arm yourself with data

Reveel's parcel intelligence aims to put you, FedEx, and UPS on a level playing field.

2. Be an Equal Partner in Parcel Negotiations

The carrier probably negotiates contracts every day. That doesn't mean they should have the advantage.

Focus on building trust and respect with your carrier. You'll need these aspects in your relationship with them, anyway. Build rapport, and take time to understand their side.

This approach can help you establish negotiating power. Make sure the carrier knows what you bring to the table. Be honest about your concerns and the data you've collected.

3. Conduct Parcel Audits

Carrier contract terms that benefit one company might not benefit yours. You'll need to understand your shipping behaviors to find the best terms for you. Performing a parcel audit helps by providing visibility into your expenses and resource usage.

For example, audit data can help you set benchmarks. If you rarely exceed 500 packages a month, a volume-based discount for 1,000 packages wouldn't help much.

On the other hand, let's say many of your packages are expedited. A deal on rush shipments could be valuable.

Some capabilities of parcel audits include:

  • Using artificial intelligence to find opportunities for savings and optimized contracts.
  • Giving the carrier reliable predictions, such as shipping frequency and average parcel size.
  • Identifying problems you've had with the carrier, such as late, lost, or damaged shipments.
  • Finding unclaimed credits from overcharging.

4. Prioritize Your Requests

Parcel contract negotiation requires compromise. You won't get everything on your wishlist. Identify which items are must-haves and which ones are nice-to-haves.

Consider the pricing impact of each item and its relevance to your shipping habits. Going after low-hanging fruit could provide more benefits than giant rate reductions.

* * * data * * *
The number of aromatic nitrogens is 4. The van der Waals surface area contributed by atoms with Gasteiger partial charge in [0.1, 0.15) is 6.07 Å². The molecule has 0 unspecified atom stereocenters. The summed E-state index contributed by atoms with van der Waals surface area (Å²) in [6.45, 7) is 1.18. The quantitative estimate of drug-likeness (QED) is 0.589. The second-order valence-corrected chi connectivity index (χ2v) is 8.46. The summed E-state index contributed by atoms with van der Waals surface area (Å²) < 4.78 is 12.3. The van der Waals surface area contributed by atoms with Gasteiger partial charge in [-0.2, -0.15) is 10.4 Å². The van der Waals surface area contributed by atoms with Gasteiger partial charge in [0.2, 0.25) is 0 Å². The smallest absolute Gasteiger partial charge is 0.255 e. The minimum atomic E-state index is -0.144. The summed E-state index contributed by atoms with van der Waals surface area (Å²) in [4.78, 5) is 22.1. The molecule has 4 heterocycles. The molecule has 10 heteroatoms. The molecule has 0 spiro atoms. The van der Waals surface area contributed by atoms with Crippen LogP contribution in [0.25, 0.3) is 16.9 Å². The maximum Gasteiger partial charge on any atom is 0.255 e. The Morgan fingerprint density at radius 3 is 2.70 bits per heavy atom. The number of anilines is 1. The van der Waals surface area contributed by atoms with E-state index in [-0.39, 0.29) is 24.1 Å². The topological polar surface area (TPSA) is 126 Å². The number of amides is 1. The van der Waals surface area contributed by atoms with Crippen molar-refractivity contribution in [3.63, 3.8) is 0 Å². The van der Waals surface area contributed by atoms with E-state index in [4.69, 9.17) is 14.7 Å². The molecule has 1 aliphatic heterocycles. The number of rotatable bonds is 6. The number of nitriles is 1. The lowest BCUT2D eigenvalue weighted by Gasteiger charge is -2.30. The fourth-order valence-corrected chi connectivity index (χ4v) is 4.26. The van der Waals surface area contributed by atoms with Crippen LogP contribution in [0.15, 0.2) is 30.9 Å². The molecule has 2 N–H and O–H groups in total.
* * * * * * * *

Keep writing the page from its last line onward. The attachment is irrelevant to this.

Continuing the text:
Remember, rates aren't everything. Explore the possible benefits of small wins in areas like service levels and shipping zones.

5. Pay Attention to the Details

Before signing, go through your contract with a fine-toothed comb. Consider having a lawyer look it over to spot potential problems. Read the fine print and watch out for any curveballs.

6. Update Your Business Systems

You've agreed to a contract and signed it — congratulations! Now, you'll need to update your business systems with the new terms. Use ShipERP to quickly update your carrier or add a new one.

Keeping your enterprise resource management (ERP) program updated helps reduce the impacts of new contracts. When making shipments, you can calculate the best option based on multiple carrier contracts.

7. Renegotiate as Needed

Your shipping behaviors may change as your business evolves. Plus, carrier performance could change. Keep an eye on your contracts with regular audits and analyses.

Try ShipERP Spotlight's contract management tools to stay updated. They put all your contract details in one place and analyze relevant data.

ShipERP Spotlight can provide real-time alerts when rates or terms change. It can also tell you when it identifies an opportunity to negotiate better rates. Tools like these arm you with the right information for effective parcel negotiations.


Optimize Your Contract Negotiations With ShipERP
Schedule a demo with ShipERP

Acing negotiations is crucial for getting a good contract. You'll need plenty of data on your side, and ShipERP can help.

ShipERP offers shipping resources through standalone software and ERP integrations. Find the best prices, analyze your shipping habits, and research the competition. Schedule a live demo today to see ShipERP in action!

Back to Blog

Related Articles

Freight Audit to Save Costs at Your Next Carrier Contract Negotiation

Freight costs can be a significant expense associated with a business. Still, fortunately, there...

Basics of the Shipper’s Declaration for Dangerous Goods

What's required in a shipper's declaration for dangerous goods? Learn what information you need to...

Address Validation: Successful Shippers' Secret Weapon